On April 30, RCRC submitted comments to CalRecycle on proposed regulations that seek to increase consumer access to redemption opportunities.   

SB 1013 (Atkins,2022) made significant changes to the state’s beverage container recycling law, including adding wine containers to the program.  SB 1013 also repealed the ability for retailers to pay a $100/day in lieu fee to CalRecycle to avoid having to redeem beverage containers in the store.  Under the new law, beverage container “dealers” must either redeem containers in store or join a dealer cooperative that will redeem containers.  This part of the law was intended to significantly increase consumer access to redemption opportunities while providing “dealers” a way to avoid having to redeem containers in the store. 

CalRecycle released draft regulations for a 45-day comment period on March 15.  RCRC has expressed serious concerns that the proposed regulations may actually increase consumer confusion and frustration as well as decrease consumer participation.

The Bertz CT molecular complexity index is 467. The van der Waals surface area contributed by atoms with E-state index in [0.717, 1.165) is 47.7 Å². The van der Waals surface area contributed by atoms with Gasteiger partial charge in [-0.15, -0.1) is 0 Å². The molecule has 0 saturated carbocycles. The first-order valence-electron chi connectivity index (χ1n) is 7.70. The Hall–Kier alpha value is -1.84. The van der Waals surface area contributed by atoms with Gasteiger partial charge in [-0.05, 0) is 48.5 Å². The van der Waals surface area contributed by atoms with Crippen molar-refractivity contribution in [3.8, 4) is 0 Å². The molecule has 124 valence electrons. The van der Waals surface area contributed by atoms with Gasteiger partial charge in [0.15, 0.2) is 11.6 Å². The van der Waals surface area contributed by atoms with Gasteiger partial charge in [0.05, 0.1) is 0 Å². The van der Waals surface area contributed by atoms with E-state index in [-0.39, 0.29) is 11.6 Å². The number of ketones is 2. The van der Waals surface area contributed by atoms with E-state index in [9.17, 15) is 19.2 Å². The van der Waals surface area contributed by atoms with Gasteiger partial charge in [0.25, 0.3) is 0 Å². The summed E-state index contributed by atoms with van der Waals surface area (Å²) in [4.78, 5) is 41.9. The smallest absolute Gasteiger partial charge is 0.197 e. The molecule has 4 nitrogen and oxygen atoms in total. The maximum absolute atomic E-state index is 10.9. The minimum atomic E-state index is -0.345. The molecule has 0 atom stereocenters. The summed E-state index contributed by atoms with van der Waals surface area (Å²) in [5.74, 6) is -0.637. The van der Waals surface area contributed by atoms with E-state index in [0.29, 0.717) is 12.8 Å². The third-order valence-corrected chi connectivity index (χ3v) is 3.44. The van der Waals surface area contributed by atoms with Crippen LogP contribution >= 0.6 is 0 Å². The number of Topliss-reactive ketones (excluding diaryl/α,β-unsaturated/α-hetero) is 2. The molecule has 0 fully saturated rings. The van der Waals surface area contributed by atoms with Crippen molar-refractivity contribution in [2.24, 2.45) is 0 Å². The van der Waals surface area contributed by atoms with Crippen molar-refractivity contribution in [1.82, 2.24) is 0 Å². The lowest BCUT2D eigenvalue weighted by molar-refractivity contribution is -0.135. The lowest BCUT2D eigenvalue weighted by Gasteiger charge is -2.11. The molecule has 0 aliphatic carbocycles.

The proposed regulations require each dealer cooperative to include at least one reverse vending machine, bag drop off, or pickup program, but without the operational requirements that currently exist for similar technologies outside of the dealer cooperative setting.  Even more troubling, the proposed regulations absolve these redemption locations from having to redeem all types of beverage containers.  Under existing law and SB 1013, at least one location in each convenience zone must redeem all empty beverage containers, but the regulations appear to directly conflict with this requirement.  As structured, the draft regulations would allow one location to take only glass containers, another to take only plastic containers, and another to take only metal containers.  Under this framework, consumers may have to visit two or more different redemption locations to redeem all their empty beverage containers. 

The proposed regulations also allow dealer cooperatives to limit the number of containers that an individual may redeem in a single day.  Given the cost of gas and distance consumers must travel to redemption locations, this could erode a consumer’s ability to get any of his or her deposits back. 

RCRC has suggested modifications to address both of these concerns.  SB 1013 and the proposed regulations provide a great opportunity to increase redemption opportunities and facilitate more holistic drop-off recycling programs; however, the details matter. 

For more information, please contact RCRC Senior Policy Advocate, John Kennedy